In the early 1980s, Pontiac had lost its way a bit. It was dealing with new smog regulations and realizing that the buying public was leaning toward smaller and more fuel-efficient vehicles. In contrast, Pontiac was used to making larger vehicles and pushing the message that V8 power is the king. So, Pontiac would set out to work on a solution to their status quo that would hopefully bring excitement back to the brand. That’s how the Pontiac Fiero was born.
In an interview with the New York Times in May 1981, William E. Hoglund, then General Manager of Pontiac said,
“Mr. Hoglund says, the division has decided to recapture its performance image and concentrate on the modern youth market, buyers from 18 to 44 years of age. And it plans to do so without that symbol of American automotive muscle, the V8 engine.”
Concepts were created for a small, economical sports car with a V6 engine. But, as the concept progressed, cost concerns meant that the vehicle would have to draw from mechanicals of existing vehicles in the General Motors stock. The rear suspension was modified from a Chevrolet Citation, and the front suspension was drawn from a Chevrolet Chevette. The hopes of the V6 would have to be delayed, as the four-cylinder would be the engine choice to attack the fuel mileage concerns.
Pontiac Fiero Introduction
The finalized version of the concept was finally introduced to the public as the Pontiac Fiero. It was a sporty, two-seater that had a fiberglass paneled body over a space frame, was wedge-shaped, mid-engined, and was smaller and not as costly as the Chevrolet Corvette. It also had pop-up headlights, a consumer favorite.
The shape of the vehicle screamed, sporty performance. The base $7,999 price point gave the public an opportunity to own a more affordable, aggressive-looking vehicle, like the main character from the then-popular television show, Magnum, PI. He also had a wedge-shaped, pop-up headlight vehicle, although it was a significantly more costly vehicle from Ferrari. Furthermore, the Fiero was powered by a four-cylinder that promised over 30 miles per gallon.
Fiero Is A Hit
Sales of the Pontiac Fiero immediately took off. Pontiac had the hit they needed. Even though a six-cylinder was promised in the future, the introductory four-cylinder model was snapped up almost faster than Pontiac could make them. The Fiero even became the official pace car of the Indianapolis 500 for 1984.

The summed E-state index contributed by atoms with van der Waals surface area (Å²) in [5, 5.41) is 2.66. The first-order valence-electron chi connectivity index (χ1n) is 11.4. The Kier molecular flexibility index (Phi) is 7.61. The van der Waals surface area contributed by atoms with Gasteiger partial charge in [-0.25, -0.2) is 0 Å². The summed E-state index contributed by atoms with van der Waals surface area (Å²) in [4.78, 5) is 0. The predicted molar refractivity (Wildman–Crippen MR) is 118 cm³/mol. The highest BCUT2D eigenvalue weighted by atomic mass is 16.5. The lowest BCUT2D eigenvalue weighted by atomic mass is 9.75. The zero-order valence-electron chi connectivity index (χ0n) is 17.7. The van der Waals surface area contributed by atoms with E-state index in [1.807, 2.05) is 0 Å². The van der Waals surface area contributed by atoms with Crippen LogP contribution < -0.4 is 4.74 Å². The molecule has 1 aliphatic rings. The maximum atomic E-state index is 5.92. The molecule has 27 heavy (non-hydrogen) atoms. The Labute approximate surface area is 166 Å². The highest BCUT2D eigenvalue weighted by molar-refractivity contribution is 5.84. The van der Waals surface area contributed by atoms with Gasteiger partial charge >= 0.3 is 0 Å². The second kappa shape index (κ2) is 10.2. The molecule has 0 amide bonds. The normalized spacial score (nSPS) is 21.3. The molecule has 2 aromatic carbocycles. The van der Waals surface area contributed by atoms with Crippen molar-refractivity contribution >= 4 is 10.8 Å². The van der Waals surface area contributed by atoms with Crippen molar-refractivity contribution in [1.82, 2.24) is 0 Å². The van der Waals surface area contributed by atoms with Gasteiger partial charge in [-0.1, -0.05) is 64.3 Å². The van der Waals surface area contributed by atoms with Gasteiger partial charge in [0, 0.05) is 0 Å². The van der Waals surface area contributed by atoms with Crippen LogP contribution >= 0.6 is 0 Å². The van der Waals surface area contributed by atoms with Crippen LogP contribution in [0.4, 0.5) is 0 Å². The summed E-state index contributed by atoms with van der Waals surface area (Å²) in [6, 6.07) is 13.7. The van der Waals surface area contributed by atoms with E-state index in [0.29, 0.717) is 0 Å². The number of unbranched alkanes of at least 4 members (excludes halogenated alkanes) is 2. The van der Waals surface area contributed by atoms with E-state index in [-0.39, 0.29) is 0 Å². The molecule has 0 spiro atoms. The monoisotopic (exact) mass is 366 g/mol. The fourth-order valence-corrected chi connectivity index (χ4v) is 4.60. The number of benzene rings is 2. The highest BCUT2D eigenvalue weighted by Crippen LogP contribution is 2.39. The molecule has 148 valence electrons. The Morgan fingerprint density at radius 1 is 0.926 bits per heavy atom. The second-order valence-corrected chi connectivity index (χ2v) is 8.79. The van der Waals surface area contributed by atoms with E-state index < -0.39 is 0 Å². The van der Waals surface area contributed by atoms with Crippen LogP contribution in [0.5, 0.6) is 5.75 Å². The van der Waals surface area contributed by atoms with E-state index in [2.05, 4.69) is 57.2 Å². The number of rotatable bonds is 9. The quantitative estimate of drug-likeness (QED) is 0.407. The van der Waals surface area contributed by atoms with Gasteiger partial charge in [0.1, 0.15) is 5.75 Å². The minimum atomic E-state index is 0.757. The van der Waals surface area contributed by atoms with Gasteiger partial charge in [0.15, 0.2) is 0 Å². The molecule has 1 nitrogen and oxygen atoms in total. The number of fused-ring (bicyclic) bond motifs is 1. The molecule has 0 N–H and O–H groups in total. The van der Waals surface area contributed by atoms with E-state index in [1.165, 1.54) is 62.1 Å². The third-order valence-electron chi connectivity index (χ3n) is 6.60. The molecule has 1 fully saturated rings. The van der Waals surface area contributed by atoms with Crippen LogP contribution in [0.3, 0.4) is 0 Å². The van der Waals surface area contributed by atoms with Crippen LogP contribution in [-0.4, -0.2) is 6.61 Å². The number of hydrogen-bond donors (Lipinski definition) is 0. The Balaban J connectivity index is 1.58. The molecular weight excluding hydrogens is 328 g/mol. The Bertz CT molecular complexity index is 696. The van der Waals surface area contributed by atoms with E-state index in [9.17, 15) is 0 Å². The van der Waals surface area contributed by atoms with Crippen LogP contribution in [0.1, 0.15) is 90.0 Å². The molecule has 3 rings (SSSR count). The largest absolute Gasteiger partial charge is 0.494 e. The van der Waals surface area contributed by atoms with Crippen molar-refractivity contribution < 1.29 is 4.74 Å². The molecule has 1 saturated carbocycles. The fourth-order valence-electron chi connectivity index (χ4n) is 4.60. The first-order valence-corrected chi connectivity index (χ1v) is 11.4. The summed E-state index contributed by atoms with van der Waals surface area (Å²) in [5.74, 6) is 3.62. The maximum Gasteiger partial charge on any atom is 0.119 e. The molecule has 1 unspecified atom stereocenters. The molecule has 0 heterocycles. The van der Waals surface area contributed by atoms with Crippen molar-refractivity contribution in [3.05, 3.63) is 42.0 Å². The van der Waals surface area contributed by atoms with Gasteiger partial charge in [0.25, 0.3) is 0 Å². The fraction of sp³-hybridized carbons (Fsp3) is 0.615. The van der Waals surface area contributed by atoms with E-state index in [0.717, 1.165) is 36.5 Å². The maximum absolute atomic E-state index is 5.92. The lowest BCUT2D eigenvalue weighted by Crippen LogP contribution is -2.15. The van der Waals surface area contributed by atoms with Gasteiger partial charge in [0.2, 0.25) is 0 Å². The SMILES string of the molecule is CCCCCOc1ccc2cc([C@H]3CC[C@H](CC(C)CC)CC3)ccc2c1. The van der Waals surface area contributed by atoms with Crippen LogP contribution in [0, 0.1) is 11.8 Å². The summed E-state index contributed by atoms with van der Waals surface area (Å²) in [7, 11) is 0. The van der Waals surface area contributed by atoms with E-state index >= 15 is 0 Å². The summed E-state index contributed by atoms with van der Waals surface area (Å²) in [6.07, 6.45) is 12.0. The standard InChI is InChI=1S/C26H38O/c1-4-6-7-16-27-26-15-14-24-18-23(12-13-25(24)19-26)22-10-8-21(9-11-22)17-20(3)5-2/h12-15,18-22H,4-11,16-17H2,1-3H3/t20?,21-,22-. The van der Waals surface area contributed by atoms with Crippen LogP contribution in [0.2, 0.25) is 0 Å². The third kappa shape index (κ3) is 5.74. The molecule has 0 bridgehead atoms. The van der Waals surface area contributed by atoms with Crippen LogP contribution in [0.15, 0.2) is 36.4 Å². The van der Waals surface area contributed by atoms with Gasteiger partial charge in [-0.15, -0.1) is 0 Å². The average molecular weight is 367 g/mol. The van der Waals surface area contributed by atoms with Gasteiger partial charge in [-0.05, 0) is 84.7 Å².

The first year of any new car is a year of working out any bugs that don’t manifest themselves during the manufacturer’s testing of a vehicle prior to its introduction. Well, apparently, during Pontiac’s testing, having the engine catch fire was not a concern. However, after the vehicle was introduced, the consumers raised the alarm based on real-world experience that the Fiero was catching fire. According to NHTSA, 135 caught fire.
Pontiac’s Fiero fire problem was identified and fixed. But, Pontiac struggled to shed its fire reputation and annoying quality issues that were popping up. It would keep updating the Fiero along the way, including adding the promised V6. In 1988 Pontiac finally overhauled the Fiero as well by throwing new suspension components, brake and steering system updates, and tweaking the engines. However, it was too little, too late. That would be the final year of the Fiero’s production.
As an aside, the recent excitement of the introduction of the mid-engine C8 Corvette has reminded some people of the Pontiac Fiero. Both come from the same parent company, General Motors. Some people are even calling for the Fiero’s return.
The Fiero was a good concept at heart. It helped Pontiac to get out of the big cars and V8 mentality it previously had. It also helped bring some excitement back to the manufacturer, even if the initial four-cylinder left consumers wanting more power. But, some would argue that the mismanagement of the program would cause the delivery of the concept to be mediocre and lead to the Fiero’s premature death. It was not all a loss though, as the lessons learned with the spaceframe and fiberglass paneling would go on to underpin the vehicles from Saturn, another sister division within General Motors.